By DJ Eberle, a student/athlete at Western New England University. He is an offensive tackle, built like his dad; a rugby Prop. Track him on Twitter @Ebstide52
LOS ANGELES, CA – Would it ever be possible for a country like the United States to host something as big as the Rugby World Cup, even though rugby is not a primary sport here? But it is something incredible to imagine.
There are already great steps being taken towards increasing the popularity of rugby here in the United States. One of the first big steps was the creation of NBC Sports Network here for American television. NBC Sports Network will be adding rugby to their new programs. Soon after the NFL Network took on a partnership with Grand Prix Entertainment to cover the July 2013 Grand Prix’s international rugby tournament. Grand Prix was also award the rights to own, operate, and globally broadcast the United States Sevens team. Another step, not as recent but which is becoming more popular, is the Collegiate Club Rugby Championship – a national tournament full of collegiate teams. The championship has featured either BYU or the University of California the past six seasons, but Dartmouth won last year under the tutelage of the new USA 7s coach, Alex Magelby.
This brings us to our most recent turn of events to help popularize rugby in America. Coach Dave Barley of Gloucester Rugby will be taking a six-day trip to New York to help popularize rugby, especially for the youth of America. Coach Barley will be accompanied by other members of the Premiership Clubs on his visit to New York. Barley is very excited for his trip over to the states, to see the progress of the game in America.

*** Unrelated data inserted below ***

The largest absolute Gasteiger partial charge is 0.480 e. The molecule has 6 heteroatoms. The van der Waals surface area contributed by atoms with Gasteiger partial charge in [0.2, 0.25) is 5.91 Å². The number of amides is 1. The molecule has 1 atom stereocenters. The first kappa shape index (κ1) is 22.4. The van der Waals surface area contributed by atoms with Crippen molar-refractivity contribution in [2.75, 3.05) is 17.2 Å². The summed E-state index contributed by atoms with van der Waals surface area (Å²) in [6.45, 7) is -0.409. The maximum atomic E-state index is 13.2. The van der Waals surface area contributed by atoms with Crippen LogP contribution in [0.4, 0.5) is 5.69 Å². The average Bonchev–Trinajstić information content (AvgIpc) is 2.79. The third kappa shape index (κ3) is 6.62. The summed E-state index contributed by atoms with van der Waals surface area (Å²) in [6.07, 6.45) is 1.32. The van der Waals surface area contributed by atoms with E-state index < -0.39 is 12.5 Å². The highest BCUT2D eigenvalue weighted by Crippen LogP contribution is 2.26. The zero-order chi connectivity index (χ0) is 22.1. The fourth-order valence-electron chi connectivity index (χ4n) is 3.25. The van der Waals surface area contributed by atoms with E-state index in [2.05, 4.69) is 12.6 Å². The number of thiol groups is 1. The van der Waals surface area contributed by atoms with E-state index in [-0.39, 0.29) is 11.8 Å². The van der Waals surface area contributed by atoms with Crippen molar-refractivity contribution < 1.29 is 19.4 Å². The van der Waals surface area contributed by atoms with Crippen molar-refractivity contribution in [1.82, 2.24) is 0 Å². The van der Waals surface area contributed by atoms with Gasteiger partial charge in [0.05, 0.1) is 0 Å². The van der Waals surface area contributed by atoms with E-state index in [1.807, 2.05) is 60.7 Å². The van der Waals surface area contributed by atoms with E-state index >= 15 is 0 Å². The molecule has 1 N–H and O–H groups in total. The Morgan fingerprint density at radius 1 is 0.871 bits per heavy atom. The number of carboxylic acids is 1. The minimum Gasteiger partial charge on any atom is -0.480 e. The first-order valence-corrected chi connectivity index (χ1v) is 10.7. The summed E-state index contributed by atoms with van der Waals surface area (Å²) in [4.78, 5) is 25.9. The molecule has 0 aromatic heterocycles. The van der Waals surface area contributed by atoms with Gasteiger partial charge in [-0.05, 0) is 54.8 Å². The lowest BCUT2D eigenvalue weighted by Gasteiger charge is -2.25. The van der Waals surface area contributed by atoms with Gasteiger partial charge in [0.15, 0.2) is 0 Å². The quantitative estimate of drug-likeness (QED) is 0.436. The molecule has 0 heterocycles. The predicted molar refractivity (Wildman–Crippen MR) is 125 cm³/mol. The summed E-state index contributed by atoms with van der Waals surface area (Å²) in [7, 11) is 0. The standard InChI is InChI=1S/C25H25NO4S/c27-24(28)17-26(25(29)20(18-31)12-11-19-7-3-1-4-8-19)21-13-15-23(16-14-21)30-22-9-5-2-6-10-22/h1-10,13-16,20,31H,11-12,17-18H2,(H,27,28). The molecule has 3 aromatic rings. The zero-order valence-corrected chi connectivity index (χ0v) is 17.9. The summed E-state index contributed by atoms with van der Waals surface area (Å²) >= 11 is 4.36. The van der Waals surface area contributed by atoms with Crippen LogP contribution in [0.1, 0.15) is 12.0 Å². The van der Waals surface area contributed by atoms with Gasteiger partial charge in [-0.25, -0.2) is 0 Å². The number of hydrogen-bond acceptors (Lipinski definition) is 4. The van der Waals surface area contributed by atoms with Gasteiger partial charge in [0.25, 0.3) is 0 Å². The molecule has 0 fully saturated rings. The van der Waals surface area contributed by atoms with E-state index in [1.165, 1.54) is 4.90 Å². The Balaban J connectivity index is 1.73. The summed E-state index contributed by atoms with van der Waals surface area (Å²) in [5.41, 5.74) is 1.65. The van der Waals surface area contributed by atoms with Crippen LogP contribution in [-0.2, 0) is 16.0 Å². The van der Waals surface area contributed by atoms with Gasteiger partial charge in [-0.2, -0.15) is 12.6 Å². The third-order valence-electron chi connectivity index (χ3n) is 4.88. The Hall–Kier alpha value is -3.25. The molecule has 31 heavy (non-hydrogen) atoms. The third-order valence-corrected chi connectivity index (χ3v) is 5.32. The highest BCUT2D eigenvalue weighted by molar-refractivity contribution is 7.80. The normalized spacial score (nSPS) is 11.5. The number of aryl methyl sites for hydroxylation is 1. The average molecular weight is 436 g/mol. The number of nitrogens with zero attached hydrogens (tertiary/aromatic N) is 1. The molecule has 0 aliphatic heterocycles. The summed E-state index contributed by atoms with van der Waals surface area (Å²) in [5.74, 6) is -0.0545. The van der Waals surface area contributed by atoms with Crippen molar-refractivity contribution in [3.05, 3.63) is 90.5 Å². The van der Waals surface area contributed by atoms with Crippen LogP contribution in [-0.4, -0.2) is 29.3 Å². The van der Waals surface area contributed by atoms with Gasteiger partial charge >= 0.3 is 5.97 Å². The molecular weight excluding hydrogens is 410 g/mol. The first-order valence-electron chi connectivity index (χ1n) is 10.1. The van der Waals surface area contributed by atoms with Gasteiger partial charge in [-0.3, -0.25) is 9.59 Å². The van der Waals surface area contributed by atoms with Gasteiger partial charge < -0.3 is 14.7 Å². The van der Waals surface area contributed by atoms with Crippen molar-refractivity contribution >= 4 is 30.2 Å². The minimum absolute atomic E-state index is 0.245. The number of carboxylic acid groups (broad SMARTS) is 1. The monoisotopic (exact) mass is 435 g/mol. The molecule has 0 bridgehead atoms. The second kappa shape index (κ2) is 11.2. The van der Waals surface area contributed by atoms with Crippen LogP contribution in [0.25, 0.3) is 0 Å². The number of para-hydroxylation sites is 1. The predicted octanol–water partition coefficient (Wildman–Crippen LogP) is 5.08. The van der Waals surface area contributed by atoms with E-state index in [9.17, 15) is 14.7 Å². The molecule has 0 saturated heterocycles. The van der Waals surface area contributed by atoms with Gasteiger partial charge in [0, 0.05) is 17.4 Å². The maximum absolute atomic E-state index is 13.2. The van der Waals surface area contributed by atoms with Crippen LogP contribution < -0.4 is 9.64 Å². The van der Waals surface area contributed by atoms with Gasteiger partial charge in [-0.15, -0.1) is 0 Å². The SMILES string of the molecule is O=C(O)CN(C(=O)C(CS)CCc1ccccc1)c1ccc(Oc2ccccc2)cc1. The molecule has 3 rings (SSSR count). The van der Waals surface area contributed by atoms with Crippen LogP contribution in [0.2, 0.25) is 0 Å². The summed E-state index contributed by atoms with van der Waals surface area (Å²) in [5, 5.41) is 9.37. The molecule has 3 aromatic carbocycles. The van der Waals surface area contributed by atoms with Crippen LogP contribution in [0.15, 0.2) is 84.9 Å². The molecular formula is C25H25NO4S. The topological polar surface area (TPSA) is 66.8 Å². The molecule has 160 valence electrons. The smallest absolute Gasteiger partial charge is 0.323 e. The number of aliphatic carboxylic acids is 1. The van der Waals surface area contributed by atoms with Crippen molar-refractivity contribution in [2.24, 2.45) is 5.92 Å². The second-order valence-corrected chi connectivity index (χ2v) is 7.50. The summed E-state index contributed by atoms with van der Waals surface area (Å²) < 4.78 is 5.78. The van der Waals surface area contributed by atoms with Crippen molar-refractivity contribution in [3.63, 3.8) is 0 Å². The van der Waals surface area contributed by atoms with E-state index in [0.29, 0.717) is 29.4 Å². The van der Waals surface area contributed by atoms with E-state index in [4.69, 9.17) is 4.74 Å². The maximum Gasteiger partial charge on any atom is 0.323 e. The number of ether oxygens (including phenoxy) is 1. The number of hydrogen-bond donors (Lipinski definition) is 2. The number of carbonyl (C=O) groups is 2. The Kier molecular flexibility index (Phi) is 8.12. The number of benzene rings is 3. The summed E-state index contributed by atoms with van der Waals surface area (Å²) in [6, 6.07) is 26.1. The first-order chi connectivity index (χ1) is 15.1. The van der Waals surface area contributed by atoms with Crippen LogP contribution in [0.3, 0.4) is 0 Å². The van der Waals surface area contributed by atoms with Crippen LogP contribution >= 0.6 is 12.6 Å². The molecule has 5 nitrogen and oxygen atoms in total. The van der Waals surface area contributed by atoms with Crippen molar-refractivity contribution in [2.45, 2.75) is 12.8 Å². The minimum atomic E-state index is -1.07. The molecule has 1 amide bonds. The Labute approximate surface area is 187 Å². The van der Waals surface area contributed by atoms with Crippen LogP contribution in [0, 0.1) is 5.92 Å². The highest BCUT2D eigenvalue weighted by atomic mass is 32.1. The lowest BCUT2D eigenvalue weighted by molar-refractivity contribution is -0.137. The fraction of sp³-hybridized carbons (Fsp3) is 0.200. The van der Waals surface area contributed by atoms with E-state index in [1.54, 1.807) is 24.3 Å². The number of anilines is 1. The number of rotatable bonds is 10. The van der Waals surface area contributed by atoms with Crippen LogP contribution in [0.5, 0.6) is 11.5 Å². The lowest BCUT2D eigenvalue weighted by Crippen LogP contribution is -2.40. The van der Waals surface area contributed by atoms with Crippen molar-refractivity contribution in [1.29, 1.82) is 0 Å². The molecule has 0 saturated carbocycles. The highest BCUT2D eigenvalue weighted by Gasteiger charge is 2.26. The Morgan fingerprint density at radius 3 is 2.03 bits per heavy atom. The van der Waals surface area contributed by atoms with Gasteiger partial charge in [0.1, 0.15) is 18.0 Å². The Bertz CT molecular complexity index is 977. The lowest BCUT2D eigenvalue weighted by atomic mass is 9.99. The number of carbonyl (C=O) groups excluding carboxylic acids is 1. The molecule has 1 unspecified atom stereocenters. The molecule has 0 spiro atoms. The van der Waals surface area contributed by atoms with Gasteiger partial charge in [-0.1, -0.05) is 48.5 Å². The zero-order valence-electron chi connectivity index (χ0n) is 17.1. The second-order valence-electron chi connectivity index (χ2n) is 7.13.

“It will be interesting to see what the tag rugby is like over there because it is a developing game for younger kids,” said Barley. “Looking at that will be a great experience for me to go and see that for itself.”
Barley and the other members of the Premiership Clubs will be launching a touch tournament in Central Park, called the Great Campaign Sports Festival. These members want to become very involved in youth rugby down in New York City while they are in the states.
“You can see how rugby is developing over there so there must be a strategic plan to get rugby into schools and colleges and you never know maybe make it into the number one sport in the country,” said Barley.
If Barley’s plan works along with the help from other coaches who may come and do the same, rugby could really take the next step in the United States. Barley is right by targeting the youth, because they are the answer and where the energy should be focused.
Who knows, maybe 10, 15 years down the road the we could see the Rugby World Cup holding matches in the Rose Bowl.